Intel Corp. demonstrated at ongoing Intel Developer Forum in Taipei, Taiwan its new technology code-named Robson that employs NAND flash memory to speed-up boot time for operating system (OS) and other software. The tech can improve performance by several times, but its actual deployment will depend on the makers of personal computers. Earlier this year Samsung and Microsoft showcased similar concept.
Intel Demos HDD with Flash Cache
Intel Robson technology is a combination of 64MB – 4GB NAND Flash cache for storage sub-system of a desktop or notebook as well as a special software that pre-caches frequently used data from the hard disk drive (HDD) to the cache. This results in very rapid access to system or launch files, which ensures high performance of the computer in general.
According to PCWorld.com web-site, the Robson technology with 128MB cache ensured “immediate” startup of an Intel Centrino notebook and also significantly boosted boot-up time for other programs. For example, the laptop with Robson opened Adobe Reader in 0.4 seconds, while the other notebook required 5.4 seconds. It opened Quicken in 2.9 seconds, while the laptop without Robson technology needed 8 seconds to do the job.
Huge Flash cache also allows to decrease power consumption as well as reliability of storage sub-system, as HDD’s media is accessed less often. While conventional HDDs usually use dynamic random access memory (DRAM) devices as cache, which are faster compared to Flash, the size of such cache does not generally exceed 16MB.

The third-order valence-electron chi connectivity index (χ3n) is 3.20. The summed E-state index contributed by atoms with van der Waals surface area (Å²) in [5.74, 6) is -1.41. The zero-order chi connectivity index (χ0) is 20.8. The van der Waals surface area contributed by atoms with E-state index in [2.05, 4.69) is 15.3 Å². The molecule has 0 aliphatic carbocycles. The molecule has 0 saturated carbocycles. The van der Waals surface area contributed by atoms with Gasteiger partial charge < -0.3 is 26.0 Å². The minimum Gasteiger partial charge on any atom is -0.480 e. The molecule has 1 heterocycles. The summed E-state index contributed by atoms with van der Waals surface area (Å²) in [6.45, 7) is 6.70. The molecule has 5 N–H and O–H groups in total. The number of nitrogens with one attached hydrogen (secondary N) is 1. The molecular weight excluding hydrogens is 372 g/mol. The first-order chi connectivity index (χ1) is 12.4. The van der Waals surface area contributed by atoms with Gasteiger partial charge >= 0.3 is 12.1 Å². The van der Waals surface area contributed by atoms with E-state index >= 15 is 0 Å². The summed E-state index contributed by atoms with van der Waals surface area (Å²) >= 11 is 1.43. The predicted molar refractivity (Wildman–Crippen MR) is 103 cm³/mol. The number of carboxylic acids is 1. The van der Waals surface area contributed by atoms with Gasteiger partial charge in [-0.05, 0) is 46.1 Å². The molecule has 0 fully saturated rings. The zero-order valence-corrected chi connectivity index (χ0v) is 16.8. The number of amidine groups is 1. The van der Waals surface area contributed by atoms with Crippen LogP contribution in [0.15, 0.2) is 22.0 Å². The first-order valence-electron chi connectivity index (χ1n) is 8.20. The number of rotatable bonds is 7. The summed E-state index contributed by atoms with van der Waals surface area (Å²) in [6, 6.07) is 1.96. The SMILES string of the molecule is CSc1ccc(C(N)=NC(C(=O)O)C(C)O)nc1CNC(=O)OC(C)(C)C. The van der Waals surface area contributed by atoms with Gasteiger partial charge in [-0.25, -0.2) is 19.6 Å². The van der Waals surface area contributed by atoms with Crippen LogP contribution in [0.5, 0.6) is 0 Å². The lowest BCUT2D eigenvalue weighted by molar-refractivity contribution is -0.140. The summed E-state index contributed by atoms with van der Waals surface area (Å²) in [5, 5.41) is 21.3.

Microsoft, Samsung Also Bid on Flash Cache
Microsoft Corp. and Samsung Electronics showcased at the WinHEC 2005 conference a prototype of the so-called Hybrid Hard Drive (HHD) which combines NAND flash cache and rotating media. The companies said the new HHD would be supported by Windows forthcoming operating system code-named Longhorn and will improve reliability, power saving and performance of next-generation hard disk drives for mobile computers.
The hybrid hard drive incorporated Samsung’s 1Gb (128MB) OneNAND device that connects to the HHD’s SOC using NOR interface as a cache and storage for data operating system writes in the process of its work. This allows the drive to halt the spindle motor saving up to 95% of power consumption and preserving the drive even in case of a physical shock, according to Microsoft and Samsung. The hybrid drive design also can provide significantly faster boot times when a computer running Windows Vista starts up, according to the developers.
The HHD prototype will be converted into products manufactured and marketed by Samsung's HDD division as well as other HDD OEMs. Samsung’s OneNAND will integrate with the HHD SOC via its NOR interface as a standalone memory device or in a multi-chip package. Samsung expects HHD-enabled notebooks to begin shipping in large quantities in late 2006.